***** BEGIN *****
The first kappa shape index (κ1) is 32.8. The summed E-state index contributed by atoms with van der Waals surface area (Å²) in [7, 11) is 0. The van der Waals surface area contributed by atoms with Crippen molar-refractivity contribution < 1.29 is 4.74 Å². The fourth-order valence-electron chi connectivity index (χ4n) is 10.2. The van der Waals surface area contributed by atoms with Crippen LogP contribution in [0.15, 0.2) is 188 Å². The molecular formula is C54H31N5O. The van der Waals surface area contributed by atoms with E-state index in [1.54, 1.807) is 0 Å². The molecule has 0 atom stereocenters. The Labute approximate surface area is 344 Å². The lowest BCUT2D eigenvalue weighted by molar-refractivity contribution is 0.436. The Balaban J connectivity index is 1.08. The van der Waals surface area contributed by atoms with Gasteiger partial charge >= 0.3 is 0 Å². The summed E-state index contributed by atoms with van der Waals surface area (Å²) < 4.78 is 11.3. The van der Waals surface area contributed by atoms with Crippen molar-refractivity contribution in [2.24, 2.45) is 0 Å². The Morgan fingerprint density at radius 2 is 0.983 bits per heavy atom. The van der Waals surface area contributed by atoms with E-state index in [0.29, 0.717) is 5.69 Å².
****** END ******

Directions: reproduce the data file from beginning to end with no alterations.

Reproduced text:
The first kappa shape index (κ1) is 32.8. The summed E-state index contributed by atoms with van der Waals surface area (Å²) in [7, 11) is 0. The van der Waals surface area contributed by atoms with Crippen molar-refractivity contribution < 1.29 is 4.74 Å². The fourth-order valence-electron chi connectivity index (χ4n) is 10.2. The van der Waals surface area contributed by atoms with Crippen LogP contribution in [0.15, 0.2) is 188 Å². The molecular formula is C54H31N5O. The van der Waals surface area contributed by atoms with E-state index in [1.54, 1.807) is 0 Å². The molecule has 0 atom stereocenters. The Labute approximate surface area is 344 Å². The lowest BCUT2D eigenvalue weighted by molar-refractivity contribution is 0.436. The Balaban J connectivity index is 1.08. The van der Waals surface area contributed by atoms with Gasteiger partial charge >= 0.3 is 0 Å². The summed E-state index contributed by atoms with van der Waals surface area (Å²) < 4.78 is 11.3. The van der Waals surface area contributed by atoms with Crippen molar-refractivity contribution in [2.24, 2.45) is 0 Å². The Morgan fingerprint density at radius 2 is 0.983 bits per heavy atom. The van der Waals surface area contributed by atoms with E-state index in [0.29, 0.717) is 5.69 Å².